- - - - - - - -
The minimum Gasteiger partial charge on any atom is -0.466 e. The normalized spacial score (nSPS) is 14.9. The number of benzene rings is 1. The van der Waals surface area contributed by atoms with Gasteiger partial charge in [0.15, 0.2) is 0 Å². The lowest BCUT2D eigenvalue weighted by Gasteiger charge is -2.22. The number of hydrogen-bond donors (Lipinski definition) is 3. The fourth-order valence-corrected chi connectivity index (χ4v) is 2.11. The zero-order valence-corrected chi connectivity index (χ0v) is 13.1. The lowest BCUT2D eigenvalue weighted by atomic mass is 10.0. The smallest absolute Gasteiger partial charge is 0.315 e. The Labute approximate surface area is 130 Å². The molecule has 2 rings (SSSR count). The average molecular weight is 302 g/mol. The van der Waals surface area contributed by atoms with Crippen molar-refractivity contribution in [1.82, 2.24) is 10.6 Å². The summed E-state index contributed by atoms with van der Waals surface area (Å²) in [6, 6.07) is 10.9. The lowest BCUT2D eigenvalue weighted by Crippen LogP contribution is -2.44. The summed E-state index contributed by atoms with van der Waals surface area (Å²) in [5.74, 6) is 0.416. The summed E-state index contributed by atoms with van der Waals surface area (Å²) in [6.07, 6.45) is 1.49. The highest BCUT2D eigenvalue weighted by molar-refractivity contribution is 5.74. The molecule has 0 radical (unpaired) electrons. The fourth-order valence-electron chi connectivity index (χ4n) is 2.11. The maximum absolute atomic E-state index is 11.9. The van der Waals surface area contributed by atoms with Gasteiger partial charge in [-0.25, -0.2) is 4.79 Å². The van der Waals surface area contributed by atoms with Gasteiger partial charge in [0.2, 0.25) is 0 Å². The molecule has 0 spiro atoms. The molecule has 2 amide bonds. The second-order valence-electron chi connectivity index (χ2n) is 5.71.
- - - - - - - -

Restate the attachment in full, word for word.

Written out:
The minimum Gasteiger partial charge on any atom is -0.466 e. The normalized spacial score (nSPS) is 14.9. The number of benzene rings is 1. The van der Waals surface area contributed by atoms with Gasteiger partial charge in [0.15, 0.2) is 0 Å². The lowest BCUT2D eigenvalue weighted by Gasteiger charge is -2.22. The number of hydrogen-bond donors (Lipinski definition) is 3. The fourth-order valence-corrected chi connectivity index (χ4v) is 2.11. The zero-order valence-corrected chi connectivity index (χ0v) is 13.1. The lowest BCUT2D eigenvalue weighted by atomic mass is 10.0. The smallest absolute Gasteiger partial charge is 0.315 e. The Labute approximate surface area is 130 Å². The molecule has 2 rings (SSSR count). The average molecular weight is 302 g/mol. The van der Waals surface area contributed by atoms with Crippen molar-refractivity contribution in [1.82, 2.24) is 10.6 Å². The summed E-state index contributed by atoms with van der Waals surface area (Å²) in [6, 6.07) is 10.9. The lowest BCUT2D eigenvalue weighted by Crippen LogP contribution is -2.44. The summed E-state index contributed by atoms with van der Waals surface area (Å²) in [5.74, 6) is 0.416. The summed E-state index contributed by atoms with van der Waals surface area (Å²) in [6.07, 6.45) is 1.49. The highest BCUT2D eigenvalue weighted by molar-refractivity contribution is 5.74. The molecule has 0 radical (unpaired) electrons. The fourth-order valence-electron chi connectivity index (χ4n) is 2.11. The maximum absolute atomic E-state index is 11.9. The van der Waals surface area contributed by atoms with Gasteiger partial charge in [-0.25, -0.2) is 4.79 Å². The van der Waals surface area contributed by atoms with Gasteiger partial charge in [0.2, 0.25) is 0 Å². The molecule has 0 spiro atoms. The molecule has 2 amide bonds. The second-order valence-electron chi connectivity index (χ2n) is 5.71.